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Heat Capacity: Its Use in Gardening


Have you ever gone to the beach on a hot summers day, got out of your car and stepped onto flaming hot beach sand? Perhaps from this experience you expected the water to be just as warm, but were surprised to find the water is ice cold? Well, heat capacity can explain why this happens very well.

Heat capacity is the amount of energy needed to raise 1 gram of a substance by 1 °C. The heat capacity of quartz sand (beach sand) is 830 cal/g/°C while liquid water has a heat capacity of 4182 cal/g/°C. This simply means that 1 gram of beach sand requires 830 calories of energy to heat up by 1 °C, but water needs five times more energy than sand to heat up the same mass (1 gram).

Heat capacity, however, is not just limited to the beach, but you can find its use everywhere, specifically in the garden. With heat capacity you can determine the medium that should be placed around your plants to protect the plant from excessive heat and extreme cold. In this post I will explore four specific mediums: mulch, wet soil, grass and water.

Most gardening blogs and YouTube channels advise amateur gardeners to remove the grass from their garden and plant in the now exposed soil. Or they advise the future gardener that they should invest in raised garden beds filled with wood and soil. Perhaps they even advise the new gardeners to place mulch around their plants to protect the plant from the sun (and even pests), but why do these content creators give out these specific advice? Is it something they truly believe in, is it something they have heard elsewhere or is it specifically something they have found works for them?

Dry soil has a heat capacity of 800-1480 cal/g/°C (depending on the moisture). Let’s assume in your garden your soil is exposed and your plants are not so congested (therefore the soil has direct access to sunlight). On a hot day your soil’s heat capacity will fluctuate around 800-1480 cal/g/°C, depending on how wet the soil is. As the day proceeds, not only is all the soil surrounding your plant heating up quickly (due to the low heat capacity), but the water in the soil will eventually start evaporating out from the soil. This leads to the soil’s heat capacity decreasing, making it even easier for the soil to heat up. This can all culminate to the soil getting so hot that it ends up cooking your plants, killing them off. This is the reason why most content creators advise their followers to protect their soil. The most typical solution… mulch (wood).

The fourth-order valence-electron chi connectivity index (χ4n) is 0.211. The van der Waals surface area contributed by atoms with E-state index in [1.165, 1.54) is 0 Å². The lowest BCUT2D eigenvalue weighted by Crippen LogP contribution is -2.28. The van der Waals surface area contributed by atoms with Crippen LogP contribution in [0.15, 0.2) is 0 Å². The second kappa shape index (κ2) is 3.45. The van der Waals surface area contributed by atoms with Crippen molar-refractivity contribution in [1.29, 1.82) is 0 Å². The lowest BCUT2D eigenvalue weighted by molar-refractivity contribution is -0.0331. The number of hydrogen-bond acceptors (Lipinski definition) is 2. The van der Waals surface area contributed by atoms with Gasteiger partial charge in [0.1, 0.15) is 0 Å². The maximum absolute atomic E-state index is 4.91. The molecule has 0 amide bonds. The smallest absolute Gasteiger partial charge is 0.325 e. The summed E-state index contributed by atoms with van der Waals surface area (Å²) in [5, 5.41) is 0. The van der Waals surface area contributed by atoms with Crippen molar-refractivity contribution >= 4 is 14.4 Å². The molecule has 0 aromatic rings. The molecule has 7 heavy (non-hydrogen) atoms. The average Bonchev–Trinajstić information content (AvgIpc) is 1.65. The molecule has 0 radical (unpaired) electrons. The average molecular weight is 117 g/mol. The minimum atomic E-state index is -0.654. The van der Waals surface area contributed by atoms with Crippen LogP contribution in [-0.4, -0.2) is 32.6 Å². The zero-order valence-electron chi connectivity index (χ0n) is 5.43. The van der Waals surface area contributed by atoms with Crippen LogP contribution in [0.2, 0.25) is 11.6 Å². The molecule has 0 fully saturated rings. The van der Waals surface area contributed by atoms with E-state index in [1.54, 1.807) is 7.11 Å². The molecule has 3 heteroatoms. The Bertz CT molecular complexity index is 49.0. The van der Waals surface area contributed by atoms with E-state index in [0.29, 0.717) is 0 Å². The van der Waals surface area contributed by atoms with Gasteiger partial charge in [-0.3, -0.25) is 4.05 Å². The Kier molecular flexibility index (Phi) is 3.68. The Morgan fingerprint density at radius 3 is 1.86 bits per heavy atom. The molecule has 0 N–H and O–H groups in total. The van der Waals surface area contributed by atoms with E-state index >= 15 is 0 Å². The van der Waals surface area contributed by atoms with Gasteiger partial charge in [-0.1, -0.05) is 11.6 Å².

Wood has a heat capacity of around 1300-2400 cal/g/°C, comfortably ahead of exposed soil. This range exists because the heat capacity is dependent on the wood material and also the water-content of the mulch. Therefore, wetting your mulch on a hot day regularly would protect your soil from heating up too quickly and will keep your plant from cooking. The type of wood you use can also have a positive affect, for example, pockwood timber has a much higher heat capacity than red pine timber. This makes using mulch in summer a perfectly good suggestion for gardeners.

But why not just grow your plant directly among grass? Surely the grass will ensure the surrounding soil (around the plant) does not heat up too quickly (since the grass blocks the soil and even uses the sunlight to grow) and could even potentially protect your plant from pests. Well… most gardeners believe that doing this will make the plant and grass compete for resources (nutrients and water), affecting both the growth of the plant and the grass. This is probably a valid reason in certain cases, but if you think about it, each grass plant that grows is competing with thousands of other grass plants growing around it. Yet, well-kept lawn looks great and does not look like its lacking any resources. Therefore, growing plants among grass, especially plants with deep roots, would probably be a good idea, however is not advised if your grass is already looking sickly.

But what about placing some sort of barrier around your plant and the grass? That way the grass roots do not interfere with the plant roots and you are not facing resource competition. This should be a perfectly acceptable solution for those who cannot afford to keep their lawn in great condition.

Finally, what if we try a pretty insane idea? What about growing your plant in an environment where it is surrounded by liquid water? The water would not be making direct contact with the soil. Since water’s heat capacity is so high, on a hot day it would keep your plant thoroughly cool, not just only because of low heat transfer, but the evaporated water will moisten your plant throughout the day. The water environment would also ensure most pests don’t get access to your plant. Naturally, the water solution would be a terrible idea in winter, especially areas where the temperature dips below 0 °C. This is simply because at low temperatures, the water would be cooling down the plant more rapidly (compared to just soil) and you could risk your plant dying from frost.

In the next few weeks I will be starting my experiment – growing the same plant type in four different environments. One where the soil is constantly kept wet, another where the soil is covered with mulch, another where the plant is growing among grass and lastly, a plant is surrounded by water. I will be investigating if there is any change in the plant’s growth, appearance and how it is affected by pests, if at all. Once my experiment has ended, I will post an update on this website and you can see if heat capacity truly is useful in gardening and if my hypotheses were correct.

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